East meets West at the International Society for Environmental Epidemiology (ISEE) conference, Taiwan

Abeer ArifBlog

Written by Sierra Clark, Vishwanath D, Ricky Nathvani, Aina Roca Barcelo.

Each year, the largest international scientific gathering of environmental health researchers takes place at the International Society for Environmental Epidemiology (ISEE) conference. This September (2023), the 35th annual ISEE conference was held in Kaohsiung city in Taiwan The theme of the conference was “Connecting the East and the West, One Health in One Planet” focusing on the health effects of environmental pollutants and solutions to improve environmental quality, around the world, in what was truly an international gathering. The Pathways project has historically had a strong presence at ISEE conferences, and this year was no exception.

The conference covered a variety of topics related to the ways in which our environments (e.g., outdoor, home, or school environment) and what we are exposed to in them (e.g., air pollution, noise, temperature) impact our health, and what this means for policy and practice. Sessions on environmental inequalities, climate change, novel data and new measurement technologies, and remote sensing in particular were very well attended. 

The Hot Topic: Heat and Health In and Outside Homes:








Emma, Vishwanath, Gary, Ricky (attending virtually) and their colleague Aina co-hosted and presented a symposia looking at heat exposure, resulting from climate change and rapid urbanisation, and its drivers impact people in different parts of the world. Their talks explored an overview of how heat arises in homes and cities around the world, the neighborhood scale variation and impacts of temperature in Brazil, the results of our measurements of in- and outdoor heat in Accra and methods for estimating heat exposure across cities. The session was widely attended, and attracted many engaged questions from the audience.

Uncovering Urban Heat: Measuring heat exposure and its determinants in homes and neighborhoods in Accra, Ghana

Vishwanath and Emma presented preliminary results on a measurement campaign for indoor and outdoor heat exposure (temperature & humidity) in Accra, Ghana. They are investigating potential urban heat island effects with respect to built environment characteristics such as building density, land use, and dwelling features such as building design and rooftop material. The measurement campaign covers 146 outdoor locations and 105 indoor locations over a period of one year. It is the largest ever conducted in Accra and will be the benchmark for studying climate change induced heat exposure in Accra.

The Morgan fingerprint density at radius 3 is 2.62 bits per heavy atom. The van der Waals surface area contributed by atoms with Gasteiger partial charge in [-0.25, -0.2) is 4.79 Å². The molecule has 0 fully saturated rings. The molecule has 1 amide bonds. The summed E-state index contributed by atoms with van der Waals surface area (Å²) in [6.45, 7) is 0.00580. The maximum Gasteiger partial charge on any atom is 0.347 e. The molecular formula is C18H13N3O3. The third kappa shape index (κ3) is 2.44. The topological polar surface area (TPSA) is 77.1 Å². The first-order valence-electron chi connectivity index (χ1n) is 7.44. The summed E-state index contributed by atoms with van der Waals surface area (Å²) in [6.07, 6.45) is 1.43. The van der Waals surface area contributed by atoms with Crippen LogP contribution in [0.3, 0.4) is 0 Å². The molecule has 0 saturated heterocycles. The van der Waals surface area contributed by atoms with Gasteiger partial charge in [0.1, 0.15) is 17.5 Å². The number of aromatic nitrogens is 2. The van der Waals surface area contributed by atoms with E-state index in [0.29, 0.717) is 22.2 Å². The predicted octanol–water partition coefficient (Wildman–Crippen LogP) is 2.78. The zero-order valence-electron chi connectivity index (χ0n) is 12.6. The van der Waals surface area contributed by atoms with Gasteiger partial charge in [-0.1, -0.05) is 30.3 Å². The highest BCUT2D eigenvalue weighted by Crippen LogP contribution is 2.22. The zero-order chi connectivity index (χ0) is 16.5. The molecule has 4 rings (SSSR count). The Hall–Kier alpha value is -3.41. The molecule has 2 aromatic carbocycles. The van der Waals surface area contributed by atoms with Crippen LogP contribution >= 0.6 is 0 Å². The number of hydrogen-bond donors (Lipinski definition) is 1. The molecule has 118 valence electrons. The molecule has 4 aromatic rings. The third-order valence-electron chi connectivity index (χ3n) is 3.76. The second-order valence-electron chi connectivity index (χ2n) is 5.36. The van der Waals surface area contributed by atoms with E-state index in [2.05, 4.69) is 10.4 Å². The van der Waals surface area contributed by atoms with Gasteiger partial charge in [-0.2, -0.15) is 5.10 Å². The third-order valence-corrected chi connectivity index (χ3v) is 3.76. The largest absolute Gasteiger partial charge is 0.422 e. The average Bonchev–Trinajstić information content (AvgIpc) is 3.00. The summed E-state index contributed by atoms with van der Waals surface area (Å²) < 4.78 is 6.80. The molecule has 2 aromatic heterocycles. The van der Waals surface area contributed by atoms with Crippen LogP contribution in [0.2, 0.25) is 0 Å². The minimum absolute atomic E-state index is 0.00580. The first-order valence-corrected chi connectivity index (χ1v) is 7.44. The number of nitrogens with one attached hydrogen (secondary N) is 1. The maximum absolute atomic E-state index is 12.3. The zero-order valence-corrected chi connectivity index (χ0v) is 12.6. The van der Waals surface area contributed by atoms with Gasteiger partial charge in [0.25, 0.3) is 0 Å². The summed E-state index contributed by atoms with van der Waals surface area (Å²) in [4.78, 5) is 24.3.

Modeling the diverse urban sound environment in Accra 

In a packed out room, Sierra presented some of the final work from her PhD research with the Pathways project in a session on Environmental Inequalities. Sierra talked about how through the collection of audio recordings from a city wide sensor network combined with machine learning techniques, she was able to identify and model how different types of urban sounds were distributed across the city and over time. In particular, Sierra emphasized the importance of modeling the spatial distribution of nature-based sounds such as bird sounds. There are a few experimental research studies which show that exposure to nature-based sounds can improve feelings of wellbeing as well as physical markers of stress such as blood pressure, heart rate, and cortisol levels. Though there is currently a lack of studies exploring these relationships at the population level such as in epidemiological studies. Sierra’s research opens the door to such opportunities, and there was widespread interest in this approach from those who attended the session. 

Sierra also co-chaired a parallel session on Planetary Health which brought together a range of fascinating projects conducted across the globe. A standout presentation was on a programme of randomized controlled trials being conducted in Finland exploring the positive impacts that play in microbially diverse sandpits could have on immunoregulatory changes in children! 

Taiwan was an incredible place for the conference to be hosted. Landing in Taipei and traveling to Kaohsiung makes one pass across the entire length of the country which is filled with lush green landscapes and gorgeous coastlines. Bullet trains running at an average speed of 300 kmph make the journey effortless and unique. Kaohsiung city offers traditional Taiwanese culture with strong regional characteristics integrated into modern urban life. 

A video capturing some of the key events of the conference is linked here: